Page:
For state wide offices: Jay Nixon gets my vote for Governor. He won my loyalty with his pioneering consumer protection initiative, the Missouri Do not Call list, when he was Attorney General and he has governed the state well this past 4 years working with bankers and farmers, business and education. For Lieutenant governor, I face a dilemma. For the past two elections I have voted for Republican Peter Kinder because the experience of his Democratic opposition has been weak. But this year the Democratic candidate is Susan Montee, who performed well as State Auditor and helped straighten out our local fire protection district when its directors came under scrutiny for how they had (mis)handled our tax dollars. I am still debating this one..either could serve well as pro tem in the state senate and as stand in for the Governor if he is on a trade mission out of the country. Chris Koster gets my vote for Attorney General...he has a good record in his first term and has earned another one, and the perennial candidate running against him lacks the experience the position requires. For Secretary of State, neither Jason Kander nor Shane Schoeller has statewide exposure  beyond serving in the legislature, but I'm casting my vote for Kander because of his military experience and his higher level of education, and because he is a proponent of early voting, a progressive idea that may appeal to more Missourians after they stand in line for a couple of hours on Tuesday. Finally, I'm voting for Clint Zweifel for State treasurer. Clint was one of my students and advisees at the University of Missouri St. Louis when I advised the student newspaper, The Current. Clint has run the Treasurer's office honestly, has helped people I know recover their unclaimed property, and expedited getting state Loan funds to Missourians impacted by tornadoes and floods and drought. His office even got a clean bill from Missouri's state auditor, a Republican.

For Senator, Claire McCaskill. Two words, Todd Akin, are enough to explain why, but her service to veterans as a member of the armed Services Committee, helping clean up VA hospitals and burial irregularities at national cemeteries comes to mind, as well as her past background as a county prosecutor and state auditor. She is dogged about the details and we need more people who will study this stuff, not folks who confuse beliefs with facts, in the Senate.

For President, Barack Obama. I voted for him in 2008 and I will give him the opportunity to continue leading us out of a very deep recession and out of the second of two ill-considered wars. Progress has been slow, but he has worked with the hand he was dealt, and I cannot support the Republican opposition, which claims to want to put the country on a sounder financial footing but seems to be oblivious to what their plans would do to senior citizens, women, people who could not get health insurance because of pre-existing conditions, places that are hit with natural disasters, low-income college students and ordinary Americans who have fallen on hard times.  Not to mention what the opposition's friends in the financial world did to my retirement accounts between 2008-2011, that thankfully are finally recovering. I would say especially to those undecided voters, or those who voted for Obama in 2008 but are wavering now because you didn't see as much hope and change as was promised...please consider the alternative, and the consequences, carefully. And if you are thinking of voting for a third-party candidate in order to express that disappointment, well that is your right...but I am here to say that I exercised that right once, in 1980, and woke up on the Day After to regret it. I voted for my hero Ralph Nader because I was disappointed in Jimmy Carter. Enough of us did that to swing the election to Ronald Reagan, and the rest, as they say, is history.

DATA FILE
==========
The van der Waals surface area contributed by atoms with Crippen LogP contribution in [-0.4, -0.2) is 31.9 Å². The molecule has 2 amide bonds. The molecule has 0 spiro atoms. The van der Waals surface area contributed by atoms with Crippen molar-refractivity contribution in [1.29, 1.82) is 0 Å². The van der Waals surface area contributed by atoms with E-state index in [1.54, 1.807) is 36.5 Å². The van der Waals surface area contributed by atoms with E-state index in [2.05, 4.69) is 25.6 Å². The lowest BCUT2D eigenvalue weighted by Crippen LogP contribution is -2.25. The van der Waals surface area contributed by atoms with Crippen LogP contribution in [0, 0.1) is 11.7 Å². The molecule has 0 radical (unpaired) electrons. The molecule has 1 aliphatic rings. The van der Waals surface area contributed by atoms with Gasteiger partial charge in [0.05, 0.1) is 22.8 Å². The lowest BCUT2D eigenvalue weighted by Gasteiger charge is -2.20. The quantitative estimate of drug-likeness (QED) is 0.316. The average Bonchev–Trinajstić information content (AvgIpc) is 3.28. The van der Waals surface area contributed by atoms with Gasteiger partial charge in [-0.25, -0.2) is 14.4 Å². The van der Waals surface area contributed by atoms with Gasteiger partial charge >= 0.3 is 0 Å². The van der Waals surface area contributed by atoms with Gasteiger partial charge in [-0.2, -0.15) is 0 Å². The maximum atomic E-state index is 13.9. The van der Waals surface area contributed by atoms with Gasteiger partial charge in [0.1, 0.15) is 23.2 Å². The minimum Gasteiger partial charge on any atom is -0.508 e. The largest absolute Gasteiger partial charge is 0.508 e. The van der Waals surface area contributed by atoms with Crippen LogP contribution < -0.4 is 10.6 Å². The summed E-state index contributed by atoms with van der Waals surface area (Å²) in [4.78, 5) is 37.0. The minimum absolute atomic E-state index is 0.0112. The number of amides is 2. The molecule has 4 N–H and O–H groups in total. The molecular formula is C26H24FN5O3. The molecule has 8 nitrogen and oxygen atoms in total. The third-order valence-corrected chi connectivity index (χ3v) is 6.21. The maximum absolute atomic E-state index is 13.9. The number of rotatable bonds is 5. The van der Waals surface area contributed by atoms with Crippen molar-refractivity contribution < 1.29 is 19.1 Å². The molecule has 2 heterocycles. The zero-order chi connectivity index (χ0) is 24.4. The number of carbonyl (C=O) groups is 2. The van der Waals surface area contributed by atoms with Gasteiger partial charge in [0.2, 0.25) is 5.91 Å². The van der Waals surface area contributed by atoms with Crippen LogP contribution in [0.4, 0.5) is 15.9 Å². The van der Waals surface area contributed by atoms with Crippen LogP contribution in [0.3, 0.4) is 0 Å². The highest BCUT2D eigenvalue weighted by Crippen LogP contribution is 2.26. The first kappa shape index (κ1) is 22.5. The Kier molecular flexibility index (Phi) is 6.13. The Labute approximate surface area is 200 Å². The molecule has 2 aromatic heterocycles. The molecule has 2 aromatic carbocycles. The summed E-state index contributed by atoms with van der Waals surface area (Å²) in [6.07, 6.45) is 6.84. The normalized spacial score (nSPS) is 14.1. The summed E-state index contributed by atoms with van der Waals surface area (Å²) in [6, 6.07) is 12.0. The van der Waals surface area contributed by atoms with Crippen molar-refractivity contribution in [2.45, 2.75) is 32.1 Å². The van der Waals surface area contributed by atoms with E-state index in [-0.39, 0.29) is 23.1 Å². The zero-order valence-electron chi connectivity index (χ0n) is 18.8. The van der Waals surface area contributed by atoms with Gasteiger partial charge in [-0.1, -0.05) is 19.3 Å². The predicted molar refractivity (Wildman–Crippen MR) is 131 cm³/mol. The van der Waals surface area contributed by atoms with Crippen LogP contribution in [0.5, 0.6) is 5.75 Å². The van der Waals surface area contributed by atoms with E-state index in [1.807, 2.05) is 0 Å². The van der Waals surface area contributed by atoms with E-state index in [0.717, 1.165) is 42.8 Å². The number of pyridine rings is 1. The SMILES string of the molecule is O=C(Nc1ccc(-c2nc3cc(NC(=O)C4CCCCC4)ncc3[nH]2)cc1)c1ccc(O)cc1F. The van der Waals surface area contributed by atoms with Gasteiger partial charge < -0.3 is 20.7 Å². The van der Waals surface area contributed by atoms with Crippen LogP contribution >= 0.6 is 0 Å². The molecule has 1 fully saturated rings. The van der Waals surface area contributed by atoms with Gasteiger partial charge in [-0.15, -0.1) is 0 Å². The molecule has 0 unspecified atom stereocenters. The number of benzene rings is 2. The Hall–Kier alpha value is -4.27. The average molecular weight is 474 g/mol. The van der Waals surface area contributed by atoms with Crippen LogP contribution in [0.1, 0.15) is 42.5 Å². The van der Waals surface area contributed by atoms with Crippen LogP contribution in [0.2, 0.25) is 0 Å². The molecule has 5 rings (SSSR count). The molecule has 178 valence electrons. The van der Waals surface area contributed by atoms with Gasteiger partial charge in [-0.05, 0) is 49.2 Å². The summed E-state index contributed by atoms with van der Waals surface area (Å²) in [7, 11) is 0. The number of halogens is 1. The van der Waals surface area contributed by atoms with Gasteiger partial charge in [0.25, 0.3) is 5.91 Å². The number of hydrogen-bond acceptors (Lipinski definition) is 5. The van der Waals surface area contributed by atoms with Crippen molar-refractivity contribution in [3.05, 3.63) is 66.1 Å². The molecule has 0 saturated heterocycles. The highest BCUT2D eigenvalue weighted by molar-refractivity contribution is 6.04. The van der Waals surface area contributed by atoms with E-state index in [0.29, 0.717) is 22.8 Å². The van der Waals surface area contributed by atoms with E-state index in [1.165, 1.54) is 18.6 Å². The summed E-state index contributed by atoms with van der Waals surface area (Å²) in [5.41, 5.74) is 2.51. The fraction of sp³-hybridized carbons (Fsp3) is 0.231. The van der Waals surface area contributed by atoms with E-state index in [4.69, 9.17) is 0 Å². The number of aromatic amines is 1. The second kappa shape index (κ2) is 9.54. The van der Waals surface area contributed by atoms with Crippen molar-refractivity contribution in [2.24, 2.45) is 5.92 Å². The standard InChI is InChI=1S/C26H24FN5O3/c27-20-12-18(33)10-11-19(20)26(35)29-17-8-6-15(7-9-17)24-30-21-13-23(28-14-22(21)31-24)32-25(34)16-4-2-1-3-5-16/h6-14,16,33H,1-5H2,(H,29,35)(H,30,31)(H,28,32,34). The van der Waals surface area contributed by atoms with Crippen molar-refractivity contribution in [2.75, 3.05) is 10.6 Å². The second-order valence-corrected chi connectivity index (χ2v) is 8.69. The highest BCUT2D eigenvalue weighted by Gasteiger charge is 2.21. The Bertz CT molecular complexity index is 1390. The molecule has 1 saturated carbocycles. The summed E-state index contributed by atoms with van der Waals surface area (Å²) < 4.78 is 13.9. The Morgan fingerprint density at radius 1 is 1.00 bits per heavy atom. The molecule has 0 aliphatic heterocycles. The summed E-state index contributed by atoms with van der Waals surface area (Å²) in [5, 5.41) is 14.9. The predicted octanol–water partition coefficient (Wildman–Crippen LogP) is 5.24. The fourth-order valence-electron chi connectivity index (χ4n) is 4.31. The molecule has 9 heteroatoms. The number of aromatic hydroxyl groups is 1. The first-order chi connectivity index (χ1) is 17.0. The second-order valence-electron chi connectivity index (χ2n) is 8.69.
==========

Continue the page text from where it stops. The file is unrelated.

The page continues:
I believe our American political process, however flawed some might think it to be, is still the one tool that guarantees our freedom and is the envy of much of the world. No matter how vicious the attack ads and robocalls get, they are in the end only words, and not bullets. Here's to Election Day!      

Monday, August 08, 2011

Stuck in Blogger's Block

Although I have gone far and still have far to go, I have been tied in knots for this past year when it comes to writing my blogs. They are beginning to resemble those new spiral notebooks I would buy every new year and start writing a journal, only to abandon them and leave a lot of white pages. At least no trees have died because of my virtual publishing absence.

I have been working in fits and spurts on my family history. Every answered question leads to new discoveries and new questions. I have found Hugh McElyea in Robertson County TN for a longer period than I expected. I have also found John Burch there in 1840, but no other traces before 1850 to explain why he turns up without the mother of his boys in Missouri a decade later. And the Logan County KY genealogical archive that we visited last month was brimming with new details about my mother's Morgan and Paris ancestors. I have pictures, too.

Before this blogging anniversary month is out, I will post some of what I have found and my reflections on how learning about one's ancestors really can inform the present.

Sunday, August 08, 2010

The Myth of Self -Reliance

Phlox is an old-fashioned flower, one I'm privileged to have in my yard now because a former resident planted wild phlox as part of a natural butterfly garden. I remember pink phlox growing in my grandmother McElyea's perennial border when I was a child. As I have spent the last year looking up facts about my great-grandmothers and their families, sometimes tracking down where they might have lived and taking pictures, sorting through sometimes contradictory data, I'm slowly beginning to see my project acquire a shape and direction. I'm starting to feel like it's time to start to write. But while I am still thinking about that, I thought I might start writing some short impressions that have come to me as I've thought about what I have learned about them. And today, I realized that the lives of all four were at one time or another dependent on family cooperation, and sometimes the kindness of strangers. Here in America we celebrate the self-reliance of our ancestors and sometimes lament its lack today. But then I considered these items from my research: